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    @NedBatchelder I agree the question is pretty ill-defined, but you can split a list of 47 elements in 5 chunks of 9, 9, 9, 10 and 10 elements, instead of 7, 10, 10, 10 and 10. It is not exactly even, but that's what I had in mind when I googled the "even sized chunks" keywords. This means you need n to define the number of chunks, not their size. An other answer below suggests a way to do it actually. Your answer is basically the same as the ones in the linked "related question". – Calimo Jun 14 '18 at 15:46
576

If you want something super simple:

def chunks(l, n):
    n = max(1, n)
    return (l[i:i+n] for i in range(0, len(l), n))

Use xrange() instead of range() in the case of Python 2.x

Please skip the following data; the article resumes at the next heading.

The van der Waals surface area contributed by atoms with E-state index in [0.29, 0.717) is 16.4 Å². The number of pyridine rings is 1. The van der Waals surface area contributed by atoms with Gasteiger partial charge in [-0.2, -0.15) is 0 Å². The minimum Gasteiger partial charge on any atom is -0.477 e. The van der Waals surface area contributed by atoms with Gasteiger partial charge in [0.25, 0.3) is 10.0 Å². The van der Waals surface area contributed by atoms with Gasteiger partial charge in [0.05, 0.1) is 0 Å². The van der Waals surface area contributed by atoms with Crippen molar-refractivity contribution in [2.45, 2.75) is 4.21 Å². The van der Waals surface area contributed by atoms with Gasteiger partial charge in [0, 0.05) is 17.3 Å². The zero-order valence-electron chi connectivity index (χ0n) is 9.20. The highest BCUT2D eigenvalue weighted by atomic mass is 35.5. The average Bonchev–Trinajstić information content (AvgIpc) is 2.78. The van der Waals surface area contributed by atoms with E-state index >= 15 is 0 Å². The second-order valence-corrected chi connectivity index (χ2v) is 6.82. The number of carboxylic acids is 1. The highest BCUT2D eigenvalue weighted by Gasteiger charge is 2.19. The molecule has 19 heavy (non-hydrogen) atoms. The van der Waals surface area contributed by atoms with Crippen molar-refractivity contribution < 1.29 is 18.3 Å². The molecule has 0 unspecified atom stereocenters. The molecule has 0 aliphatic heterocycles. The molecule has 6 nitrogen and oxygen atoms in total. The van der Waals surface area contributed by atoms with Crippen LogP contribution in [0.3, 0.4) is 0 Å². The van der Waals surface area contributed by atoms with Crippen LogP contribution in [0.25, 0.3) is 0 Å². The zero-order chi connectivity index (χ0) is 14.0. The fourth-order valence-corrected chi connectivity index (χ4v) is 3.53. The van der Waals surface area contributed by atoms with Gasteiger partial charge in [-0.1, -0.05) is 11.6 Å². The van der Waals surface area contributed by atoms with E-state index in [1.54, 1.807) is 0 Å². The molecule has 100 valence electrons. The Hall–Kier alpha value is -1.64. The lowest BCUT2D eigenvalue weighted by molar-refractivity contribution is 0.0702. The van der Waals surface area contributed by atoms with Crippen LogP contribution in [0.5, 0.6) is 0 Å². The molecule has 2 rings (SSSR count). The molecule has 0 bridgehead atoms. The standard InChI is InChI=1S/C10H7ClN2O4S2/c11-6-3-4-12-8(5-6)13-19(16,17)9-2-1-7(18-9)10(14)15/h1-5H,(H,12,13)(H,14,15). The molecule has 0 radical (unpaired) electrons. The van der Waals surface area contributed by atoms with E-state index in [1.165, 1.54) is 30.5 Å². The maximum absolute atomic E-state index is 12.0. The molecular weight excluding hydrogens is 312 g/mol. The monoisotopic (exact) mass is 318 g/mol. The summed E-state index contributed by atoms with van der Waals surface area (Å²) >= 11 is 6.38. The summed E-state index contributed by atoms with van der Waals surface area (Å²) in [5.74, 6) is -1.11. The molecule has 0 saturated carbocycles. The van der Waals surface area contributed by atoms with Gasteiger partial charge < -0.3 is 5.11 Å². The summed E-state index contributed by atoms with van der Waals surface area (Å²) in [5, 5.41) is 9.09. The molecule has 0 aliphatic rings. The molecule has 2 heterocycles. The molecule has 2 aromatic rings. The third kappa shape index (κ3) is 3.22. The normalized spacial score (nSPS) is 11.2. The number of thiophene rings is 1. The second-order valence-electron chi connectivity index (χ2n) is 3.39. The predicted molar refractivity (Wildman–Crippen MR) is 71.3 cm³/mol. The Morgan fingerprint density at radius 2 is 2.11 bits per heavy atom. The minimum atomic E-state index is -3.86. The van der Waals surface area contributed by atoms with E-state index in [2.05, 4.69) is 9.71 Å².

| improve this answer | |
  • 6
    Or (if we're doing different representations of this particular function) you could define a lambda function via: lambda x,y: [ x[i:i+y] for i in range(0,len(x),y)] . I love this list-comprehension method! – J-P Aug 20 '11 at 13:54
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    after return there must be [, not ( – alwbtc Jun 1 '17 at 6:45
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    "Super simple" means not having to debug infinite loops -- kudos for the max(). – Bob Stein May 15 '18 at 17:49
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    there is nothing simple about this solution – mit Oct 19 '18 at 12:36
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    @Nhoj_Gonk Oops it's not an infinite loop, but chunks(L, 0) would raise a ValueError without the max(). Instead, the max() turns anything less than 1 into a 1. – Bob Stein Apr 27 at 9:58
307

Directly from the (old) Python documentation (recipes for itertools):

from itertools import izip, chain, repeat

def grouper(n, iterable, padvalue=None):